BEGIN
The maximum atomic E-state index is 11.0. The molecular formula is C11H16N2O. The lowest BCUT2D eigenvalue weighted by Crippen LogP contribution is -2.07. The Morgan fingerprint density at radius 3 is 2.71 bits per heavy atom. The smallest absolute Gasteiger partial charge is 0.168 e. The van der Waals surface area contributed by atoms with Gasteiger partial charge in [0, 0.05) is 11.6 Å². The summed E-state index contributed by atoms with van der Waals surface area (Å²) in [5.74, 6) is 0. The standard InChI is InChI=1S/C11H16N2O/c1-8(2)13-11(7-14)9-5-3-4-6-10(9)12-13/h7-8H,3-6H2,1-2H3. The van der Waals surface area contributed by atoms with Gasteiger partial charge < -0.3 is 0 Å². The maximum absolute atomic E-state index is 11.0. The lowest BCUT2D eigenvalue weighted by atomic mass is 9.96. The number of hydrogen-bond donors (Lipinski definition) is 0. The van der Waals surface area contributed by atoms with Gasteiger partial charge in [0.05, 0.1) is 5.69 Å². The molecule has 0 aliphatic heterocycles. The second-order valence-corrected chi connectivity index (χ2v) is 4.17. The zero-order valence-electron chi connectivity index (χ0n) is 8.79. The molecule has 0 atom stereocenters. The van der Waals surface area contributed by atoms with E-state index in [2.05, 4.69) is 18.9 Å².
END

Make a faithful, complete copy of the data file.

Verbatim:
The maximum atomic E-state index is 11.0. The molecular formula is C11H16N2O. The lowest BCUT2D eigenvalue weighted by Crippen LogP contribution is -2.07. The Morgan fingerprint density at radius 3 is 2.71 bits per heavy atom. The smallest absolute Gasteiger partial charge is 0.168 e. The van der Waals surface area contributed by atoms with Gasteiger partial charge in [0, 0.05) is 11.6 Å². The summed E-state index contributed by atoms with van der Waals surface area (Å²) in [5.74, 6) is 0. The standard InChI is InChI=1S/C11H16N2O/c1-8(2)13-11(7-14)9-5-3-4-6-10(9)12-13/h7-8H,3-6H2,1-2H3. The van der Waals surface area contributed by atoms with Gasteiger partial charge < -0.3 is 0 Å². The maximum absolute atomic E-state index is 11.0. The lowest BCUT2D eigenvalue weighted by atomic mass is 9.96. The number of hydrogen-bond donors (Lipinski definition) is 0. The van der Waals surface area contributed by atoms with Gasteiger partial charge in [0.05, 0.1) is 5.69 Å². The molecule has 0 aliphatic heterocycles. The second-order valence-corrected chi connectivity index (χ2v) is 4.17. The zero-order valence-electron chi connectivity index (χ0n) is 8.79. The molecule has 0 atom stereocenters. The van der Waals surface area contributed by atoms with E-state index in [2.05, 4.69) is 18.9 Å².